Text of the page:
The Australia Institute

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The Australia Institute
TAI with tagline blue.jpg
Abbreviation TAI
Formation 1994
Type Public policy think tank
Director
Richard Denniss
Website tai.org.au

The Australia Institute is an Australian think tank conducting public policy research, funded by grants from philanthropic trusts, memberships and commissioned research.

The institute began in 1994 in order to construct and commission research and policy analysis on public debates and political and social issues and trends. The Institute seeks government, business or union grants to conduct research and analysis. The Institute is based in Canberra, Australian Capital Territory.

The current Executive Director is economist Richard Denniss. Denniss's immediate predecessor was Clive Hamilton.

Philosophy[edit]

The institute is considered left leaning [1] and describes itself as "the country’s most influential progressive think tank"[2] as well as saying that:

"The Institute is determined to push public debate beyond the simplistic question of whether markets or governments have all the answers to more important questions: When does government need to intervene in the market? When should it stand back? And when regulation is needed, what form should it take?"[2]

Research[edit]

The institute's researchers are prominent commentators on public policy issues, including work on climate change and emissions trading, taxation policy, paid parental leave and unemployment. The institute is also known for its work on health, consumer affairs and trade practices.[citation needed]

Climate change[edit]

The institute is active in promoting global warming mitigation measures, and has been critical of the Australian federal government's perceived lack of action on climate change. The institute was critical of the Howard Government's decision to refuse to ratify the Kyoto Protocol. It claims that the former Prime Minister and some senior ministers deny the scientific evidence for global warming and that the resources sector drives government energy policy. Leaked minutes of a meeting between the Energy Minister, the Prime Minister and fossil fuel lobbyists provide evidence for these claims.[3][4]

The institute has been active in promoting renewable energy development, and other mitigation measures, and it has campaigned strongly against developing a nuclear industry in Australia.[5]

More recently, the institute has provided a critique of the proposed Australian emissions trading scheme (or Carbon Pollution Reduction Scheme), based on concerns that the proposed scheme failed to adequately take into account voluntary action.[6]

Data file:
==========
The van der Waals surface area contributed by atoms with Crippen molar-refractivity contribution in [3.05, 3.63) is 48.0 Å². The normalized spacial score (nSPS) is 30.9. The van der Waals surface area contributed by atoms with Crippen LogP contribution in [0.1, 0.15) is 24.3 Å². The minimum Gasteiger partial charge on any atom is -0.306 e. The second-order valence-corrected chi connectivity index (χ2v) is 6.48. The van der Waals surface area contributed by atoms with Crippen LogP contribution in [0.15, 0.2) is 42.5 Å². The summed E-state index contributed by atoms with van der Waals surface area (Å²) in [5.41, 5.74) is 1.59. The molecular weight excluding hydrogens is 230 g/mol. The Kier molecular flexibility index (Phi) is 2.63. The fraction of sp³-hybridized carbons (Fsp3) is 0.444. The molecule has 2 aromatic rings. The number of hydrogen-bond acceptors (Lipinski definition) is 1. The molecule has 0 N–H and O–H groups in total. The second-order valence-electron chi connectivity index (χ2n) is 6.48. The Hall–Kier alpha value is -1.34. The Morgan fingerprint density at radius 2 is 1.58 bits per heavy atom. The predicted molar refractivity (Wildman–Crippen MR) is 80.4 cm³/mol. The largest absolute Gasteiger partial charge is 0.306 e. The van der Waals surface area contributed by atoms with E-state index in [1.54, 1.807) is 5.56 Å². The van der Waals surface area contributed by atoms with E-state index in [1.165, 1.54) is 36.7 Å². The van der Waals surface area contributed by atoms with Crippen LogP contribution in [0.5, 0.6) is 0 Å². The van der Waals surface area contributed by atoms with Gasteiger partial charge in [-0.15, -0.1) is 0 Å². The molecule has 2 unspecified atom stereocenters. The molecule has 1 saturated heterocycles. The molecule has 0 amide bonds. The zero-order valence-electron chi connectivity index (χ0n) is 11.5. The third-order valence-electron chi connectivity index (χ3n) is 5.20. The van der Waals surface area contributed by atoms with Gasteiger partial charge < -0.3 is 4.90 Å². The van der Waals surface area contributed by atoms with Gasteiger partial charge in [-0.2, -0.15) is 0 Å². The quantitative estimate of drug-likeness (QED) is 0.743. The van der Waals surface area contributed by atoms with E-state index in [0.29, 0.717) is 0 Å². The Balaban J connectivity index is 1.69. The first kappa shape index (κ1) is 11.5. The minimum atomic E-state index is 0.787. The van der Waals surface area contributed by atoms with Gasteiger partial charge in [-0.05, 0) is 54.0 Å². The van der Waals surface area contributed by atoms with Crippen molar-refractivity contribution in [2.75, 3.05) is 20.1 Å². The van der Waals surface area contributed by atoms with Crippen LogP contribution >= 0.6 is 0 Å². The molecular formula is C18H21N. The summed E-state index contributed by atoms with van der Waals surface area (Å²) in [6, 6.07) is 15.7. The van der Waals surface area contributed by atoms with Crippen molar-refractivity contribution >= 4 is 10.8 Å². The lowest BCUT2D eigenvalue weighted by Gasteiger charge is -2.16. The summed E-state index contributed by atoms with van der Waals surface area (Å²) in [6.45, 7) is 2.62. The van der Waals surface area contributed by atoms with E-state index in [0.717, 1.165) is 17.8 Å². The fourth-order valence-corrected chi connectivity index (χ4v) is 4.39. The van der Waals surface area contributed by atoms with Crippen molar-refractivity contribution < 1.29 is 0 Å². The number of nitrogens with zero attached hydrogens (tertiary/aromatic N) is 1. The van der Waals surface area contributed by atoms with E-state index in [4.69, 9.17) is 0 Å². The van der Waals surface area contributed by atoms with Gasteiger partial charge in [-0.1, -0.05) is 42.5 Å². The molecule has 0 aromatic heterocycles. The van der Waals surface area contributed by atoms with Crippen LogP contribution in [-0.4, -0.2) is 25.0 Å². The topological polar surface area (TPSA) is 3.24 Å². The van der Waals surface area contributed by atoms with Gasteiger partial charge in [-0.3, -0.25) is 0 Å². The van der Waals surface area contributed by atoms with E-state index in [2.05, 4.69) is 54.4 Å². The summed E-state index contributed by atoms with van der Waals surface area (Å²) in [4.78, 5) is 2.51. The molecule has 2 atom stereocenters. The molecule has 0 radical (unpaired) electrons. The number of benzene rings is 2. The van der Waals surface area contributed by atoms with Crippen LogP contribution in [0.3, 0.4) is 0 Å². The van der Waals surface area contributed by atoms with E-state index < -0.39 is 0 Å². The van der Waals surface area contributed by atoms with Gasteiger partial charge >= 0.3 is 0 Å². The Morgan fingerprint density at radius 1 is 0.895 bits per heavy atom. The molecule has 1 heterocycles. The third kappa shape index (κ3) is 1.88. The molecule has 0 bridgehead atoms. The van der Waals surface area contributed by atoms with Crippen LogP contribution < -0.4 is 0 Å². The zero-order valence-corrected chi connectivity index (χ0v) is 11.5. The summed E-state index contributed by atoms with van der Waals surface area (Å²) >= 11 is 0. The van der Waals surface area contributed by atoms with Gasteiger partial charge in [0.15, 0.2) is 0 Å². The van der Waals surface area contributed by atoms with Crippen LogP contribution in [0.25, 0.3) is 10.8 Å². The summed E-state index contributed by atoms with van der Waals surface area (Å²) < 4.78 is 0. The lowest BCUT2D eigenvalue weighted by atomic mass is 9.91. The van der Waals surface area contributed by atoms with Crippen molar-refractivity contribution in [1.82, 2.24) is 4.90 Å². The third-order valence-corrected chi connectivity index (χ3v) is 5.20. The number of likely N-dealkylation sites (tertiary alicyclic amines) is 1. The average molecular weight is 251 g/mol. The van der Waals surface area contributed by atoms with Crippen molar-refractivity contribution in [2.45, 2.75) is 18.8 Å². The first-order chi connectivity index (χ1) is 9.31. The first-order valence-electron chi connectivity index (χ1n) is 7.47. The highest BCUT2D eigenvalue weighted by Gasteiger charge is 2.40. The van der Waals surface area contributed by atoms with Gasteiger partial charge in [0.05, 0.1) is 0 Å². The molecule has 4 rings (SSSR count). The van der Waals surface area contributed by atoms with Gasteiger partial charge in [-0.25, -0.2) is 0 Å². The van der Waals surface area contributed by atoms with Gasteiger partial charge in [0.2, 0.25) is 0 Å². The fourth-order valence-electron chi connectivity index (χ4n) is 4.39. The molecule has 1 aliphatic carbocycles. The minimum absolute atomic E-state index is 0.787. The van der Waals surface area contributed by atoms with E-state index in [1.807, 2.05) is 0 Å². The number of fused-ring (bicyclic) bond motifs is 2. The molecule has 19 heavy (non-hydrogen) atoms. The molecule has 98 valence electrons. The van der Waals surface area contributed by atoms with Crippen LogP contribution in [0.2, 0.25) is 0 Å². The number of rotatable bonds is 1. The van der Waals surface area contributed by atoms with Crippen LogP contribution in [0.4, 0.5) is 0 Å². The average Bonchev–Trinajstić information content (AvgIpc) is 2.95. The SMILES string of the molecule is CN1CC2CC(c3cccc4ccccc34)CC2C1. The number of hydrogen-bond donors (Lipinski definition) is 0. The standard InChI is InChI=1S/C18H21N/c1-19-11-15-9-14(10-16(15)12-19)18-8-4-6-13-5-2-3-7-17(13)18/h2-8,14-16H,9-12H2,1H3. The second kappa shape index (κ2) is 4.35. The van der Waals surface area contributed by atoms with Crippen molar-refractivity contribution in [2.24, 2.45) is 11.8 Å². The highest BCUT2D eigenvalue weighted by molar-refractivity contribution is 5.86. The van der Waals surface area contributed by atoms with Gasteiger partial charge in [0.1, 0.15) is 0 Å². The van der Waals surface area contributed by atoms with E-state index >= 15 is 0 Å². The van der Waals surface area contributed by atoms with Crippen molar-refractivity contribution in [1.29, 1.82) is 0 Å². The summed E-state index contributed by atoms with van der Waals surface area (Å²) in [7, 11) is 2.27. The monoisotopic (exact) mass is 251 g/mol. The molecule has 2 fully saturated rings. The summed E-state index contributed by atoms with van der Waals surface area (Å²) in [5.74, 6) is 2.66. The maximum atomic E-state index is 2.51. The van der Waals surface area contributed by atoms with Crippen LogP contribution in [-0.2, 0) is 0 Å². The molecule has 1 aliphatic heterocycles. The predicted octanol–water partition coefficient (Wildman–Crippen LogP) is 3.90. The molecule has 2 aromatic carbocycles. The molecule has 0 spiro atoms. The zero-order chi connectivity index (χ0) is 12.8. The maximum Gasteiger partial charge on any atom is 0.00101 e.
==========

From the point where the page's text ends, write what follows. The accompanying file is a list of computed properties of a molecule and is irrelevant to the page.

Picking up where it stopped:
Media regulation[edit]

The Australia Institute was sued by retail department store David Jones for allegedly engaging in misleading and deceptive conduct: David Jones Ltd v The Australia Institute Ltd [2007] FCA 962.[7] David Jones objected to a media release by the Australia Institute entitled "Corporate paedophilia – Sexualising children by advertising and marketing". The press release contained the statements: "It is particularly disturbing that this exploitation of young children appears to be becoming accepted or mainstream. Major retail chains such as David Jones and Myer have jumped on the bandwagon. When family department stores show no conscience on these issues, or are inured to the effects of their behaviour, the situation is very unhealthy." David Jones claimed that this statement contained a number of misleading and deceptive representations - including that "David Jones eroticises children in order to obtain profits". The matter was later settled.[citation needed]

Mandatory internet filter[edit]

Electronic Frontiers Australia criticised the Australia Institute for its proposal for mandatory filtering of Internet Access by Internet service providers, which in 2008 become policy of the Federal Government: "The proposed implementation of [this] system... would block innocuous and educational information and infringe Internet users' privacy."[8][9]

Funding[edit]

The Australia Institute is funded by memberships, donations from philanthropic trusts and individuals, and commissioned research. It has no formal political or commercial ties. The Institute states that it "is in a position to maintain its independence while advancing a vision for a fair and progressive Australia."[2]

The institute has been largely funded by the Poola Foundation and the Treepot Foundation - philanthropic organisations run by the Kantors, an offshoot of Rupert Murdoch's family[1]

Directors[edit]

  • Lin Hatfield Dodds, National Director, UnitingCare Australia (Chair)
  • Richard Denniss (Executive Director)
  • Elizabeth Cham, Former CEO of Philanthropy Australia (96-06) national umbrella body grantmaking trusts and foundations
  • Geraldine (Ged) Kearney, President, Australian Council of Trade Unions
  • Samantha Hardy, Philanthropy Advisor, Callum Hardy Consulting
  • Ben Oquist, Former Chief of Staff, Senator Christine Milne
  • David Morawetz, Clinical/Counseling Psychologist, Founder/Director of the Social Justice Fund
  • Hugh Saddler, Managing Director, Energy Strategies Limited
  • Barbara Pocock, Director, Centre for Work and Life, University of South Australia
  • Spencer Zifcak, Allan Myers Professor of Law, ACU and Barrister and Solicitor, Supreme Court of Victoria

Former board members include:

References[edit]

External links[edit]